Karen, Mountain View
Registered user
on Nov 18, 2021 at 2:41 pm

I had been a long time supporter and contributor to Pets in Need, but after the recent events, I will turn my support to other humane organizations.


Heckity
Registered user
Barron Park
on Nov 18, 2021 at 3:24 pm
Heckity, Barron Park
Registered user
on Nov 18, 2021 at 3:24 pm

Pretty certain the resignation wasn’t voluntary. Let’s move forward from City/non-profit bickering and serve the animals, who should be the primary concern.


Michelledb
Registered user
Crescent Park
on Nov 19, 2021 at 10:28 am
Michelledb, Crescent Park
Registered user
on Nov 19, 2021 at 10:28 am

I am glad he resigned. On a different note - PA was going to pay 3 million plus to renovate and then the building was going to be torn down? I don’t understand. PA presumably owns the land so why not just re-build now. The building is not huge and I cannot imagine that it will be more than 3-4 million to just build (without land cost). The current plan seems beyond wasteful.


Local Resident
Registered user
Duveneck/St. Francis
on Nov 19, 2021 at 10:36 am
Local Resident, Duveneck/St. Francis
Registered user
on Nov 19, 2021 at 10:36 am

Good riddance! Now maybe they can focus on Palo Alto and the surrounding cities instead of trying to serve Northern California.


Cat Mom Leonorilda
Registered user
Barron Park
on Nov 19, 2021 at 11:25 am
Cat Mom Leonorilda, Barron Park
Registered user
on Nov 19, 2021 at 11:25 am

It is high time that the City reverse its policy of lack of concern for the animals in our community. Had the City stepped up to the task years ago and gave a modicum of importance for the animals in our community, our pets, our abandoned animals, our strays, the health of local animals in terms of providing low-cost spay-neuter options and low-cost vaccination clinics, rather than "outsourcing," this outcome would have never transpired. (Pets In Need, by the way, used city funding to spay and neuter only the animals in the shelter, many of whom were from out of the area, and completely ignored local community residents, including low-income people who needed help with vaccinations and spay-neuter surgeries; the organization, as well, did not heed to the needs of the pet rescue community in the cities it was supposed to serve.) Palo Alto is noted for di$bur$ing huge $um$ to overpaid "contractors" including spending millions on useless and dangerous roundabouts and ignoring the real needs of the community, and especially the many of us who are concerned about animal welfare. It is amazing that in a community as wealthy as Palo Alto, animals (who cannot express their needs) are consigned the dregs at the bottom of the erstwhile barrel along with the people who care about them and their welfare. Cry shame, folks! The only people who behaved within the spirit of animal welfare and obeyed the letter as well as the spirit of the law are the animal control officers who insisted on a police investigation into the death of those poor maltreated puppies by an organization that was supposed to "care" about animals. Thank you for caring... if not, the whole issue would have been "swept under the rug."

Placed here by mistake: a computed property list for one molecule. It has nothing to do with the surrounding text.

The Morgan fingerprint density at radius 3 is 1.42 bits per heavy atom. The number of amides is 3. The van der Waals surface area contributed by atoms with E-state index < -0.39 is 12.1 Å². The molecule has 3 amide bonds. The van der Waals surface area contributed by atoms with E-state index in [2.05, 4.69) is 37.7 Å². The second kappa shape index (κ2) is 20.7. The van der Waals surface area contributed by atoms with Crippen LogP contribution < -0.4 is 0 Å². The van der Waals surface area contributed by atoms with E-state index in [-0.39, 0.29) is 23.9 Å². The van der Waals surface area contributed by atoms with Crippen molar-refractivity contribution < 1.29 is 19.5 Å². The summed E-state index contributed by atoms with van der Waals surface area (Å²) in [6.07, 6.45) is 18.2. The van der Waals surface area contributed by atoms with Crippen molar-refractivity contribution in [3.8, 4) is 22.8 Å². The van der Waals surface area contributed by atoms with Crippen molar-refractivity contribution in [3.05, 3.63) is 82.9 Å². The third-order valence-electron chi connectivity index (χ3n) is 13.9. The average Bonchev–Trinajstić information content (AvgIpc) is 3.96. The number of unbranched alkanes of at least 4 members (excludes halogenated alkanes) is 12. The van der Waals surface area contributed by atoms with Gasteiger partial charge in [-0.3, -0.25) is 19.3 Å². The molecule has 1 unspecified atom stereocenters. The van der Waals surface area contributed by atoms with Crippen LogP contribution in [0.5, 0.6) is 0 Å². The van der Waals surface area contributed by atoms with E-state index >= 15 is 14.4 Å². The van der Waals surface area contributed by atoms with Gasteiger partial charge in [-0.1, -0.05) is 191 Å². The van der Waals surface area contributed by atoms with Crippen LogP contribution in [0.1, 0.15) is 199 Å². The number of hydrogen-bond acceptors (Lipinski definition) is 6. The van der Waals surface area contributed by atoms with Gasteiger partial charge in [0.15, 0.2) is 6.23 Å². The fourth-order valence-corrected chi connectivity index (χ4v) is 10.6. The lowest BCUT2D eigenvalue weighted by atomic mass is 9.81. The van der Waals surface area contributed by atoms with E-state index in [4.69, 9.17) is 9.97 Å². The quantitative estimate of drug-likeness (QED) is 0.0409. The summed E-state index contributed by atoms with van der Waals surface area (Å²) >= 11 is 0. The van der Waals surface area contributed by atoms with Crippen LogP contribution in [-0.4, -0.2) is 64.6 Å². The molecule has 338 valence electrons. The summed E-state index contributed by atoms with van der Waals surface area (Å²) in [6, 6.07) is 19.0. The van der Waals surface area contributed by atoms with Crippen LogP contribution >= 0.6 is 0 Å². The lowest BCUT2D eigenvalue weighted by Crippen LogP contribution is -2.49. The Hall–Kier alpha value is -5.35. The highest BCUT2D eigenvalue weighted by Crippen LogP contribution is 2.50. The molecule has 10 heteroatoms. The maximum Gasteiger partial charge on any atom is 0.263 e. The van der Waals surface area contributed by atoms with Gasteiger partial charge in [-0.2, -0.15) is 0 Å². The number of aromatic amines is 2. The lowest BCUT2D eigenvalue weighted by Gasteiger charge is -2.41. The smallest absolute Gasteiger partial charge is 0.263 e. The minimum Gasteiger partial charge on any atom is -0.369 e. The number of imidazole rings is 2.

Heckity
Registered user
Barron Park
on Nov 19, 2021 at 12:05 pm
Heckity, Barron Park
Registered user
on Nov 19, 2021 at 12:05 pm

Well said, Cat Mom. And the Animal Control Officer who called for the investigation was maligned by Al Mollica for requesting it. Al Mollica said that the ACOs weren't "veterinarians or behaviorists." Yeah, I guess their primary concern was animal welfare -- imagine that.


TheNif
Registered user
Palo Verde School
on Nov 21, 2021 at 5:05 pm
TheNif, Palo Verde School
Registered user
on Nov 21, 2021 at 5:05 pm

When a number of staff in an organization are willing to put their names on paper and submit a carefully documented set of accusations about an Executive Director to the Board of that organization, then you know there is a serious problem internally. (They wisely copied the City as well, so that the Board had no choice but to act.) Al Mollica had to go. His remarks to the press and his attacks on the City showed a total lack of understanding of his role and clearly his staff do not respect him. My experience with Pets in Need was that the staff were conscientious and caring; I truly cannot understand how this tragedy happened.


Online Name
Registered user
Embarcadero Oaks/Leland
on Nov 21, 2021 at 5:21 pm
Online Name, Embarcadero Oaks/Leland
Registered user
on Nov 21, 2021 at 5:21 pm

Echoing Cat Mom. The prices for spay/neutering by vets have soared so the lack of these services from the city cost each new pet owner between $500 and $1,200.

People wasted hours looking for low-cost alternatives, weighing the trafeoffs of going to an unknown doctor AND staying in a hotel. When one of the local groups finally re-instated those services it was only for certain San Jose zip codes!